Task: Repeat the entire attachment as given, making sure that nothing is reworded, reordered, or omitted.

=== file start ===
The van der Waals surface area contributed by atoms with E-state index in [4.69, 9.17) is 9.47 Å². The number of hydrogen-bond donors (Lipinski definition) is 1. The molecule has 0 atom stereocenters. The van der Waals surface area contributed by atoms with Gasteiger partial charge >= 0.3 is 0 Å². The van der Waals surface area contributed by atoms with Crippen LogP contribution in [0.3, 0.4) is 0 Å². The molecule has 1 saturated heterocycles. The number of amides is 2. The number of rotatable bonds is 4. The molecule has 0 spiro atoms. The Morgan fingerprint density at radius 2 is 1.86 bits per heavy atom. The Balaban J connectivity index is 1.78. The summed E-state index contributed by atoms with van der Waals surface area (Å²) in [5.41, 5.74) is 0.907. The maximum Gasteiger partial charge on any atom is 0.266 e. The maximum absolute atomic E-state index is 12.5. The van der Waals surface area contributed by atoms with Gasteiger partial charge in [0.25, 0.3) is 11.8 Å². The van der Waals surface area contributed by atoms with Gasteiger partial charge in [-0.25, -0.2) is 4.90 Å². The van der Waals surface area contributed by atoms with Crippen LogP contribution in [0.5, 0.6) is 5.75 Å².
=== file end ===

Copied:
The van der Waals surface area contributed by atoms with E-state index in [4.69, 9.17) is 9.47 Å². The number of hydrogen-bond donors (Lipinski definition) is 1. The molecule has 0 atom stereocenters. The van der Waals surface area contributed by atoms with Gasteiger partial charge >= 0.3 is 0 Å². The van der Waals surface area contributed by atoms with Crippen LogP contribution in [0.3, 0.4) is 0 Å². The molecule has 1 saturated heterocycles. The number of amides is 2. The number of rotatable bonds is 4. The molecule has 0 spiro atoms. The Morgan fingerprint density at radius 2 is 1.86 bits per heavy atom. The Balaban J connectivity index is 1.78. The summed E-state index contributed by atoms with van der Waals surface area (Å²) in [5.41, 5.74) is 0.907. The maximum Gasteiger partial charge on any atom is 0.266 e. The maximum absolute atomic E-state index is 12.5. The van der Waals surface area contributed by atoms with Gasteiger partial charge in [0.25, 0.3) is 11.8 Å². The van der Waals surface area contributed by atoms with Gasteiger partial charge in [-0.25, -0.2) is 4.90 Å². The van der Waals surface area contributed by atoms with Crippen LogP contribution in [0.5, 0.6) is 5.75 Å².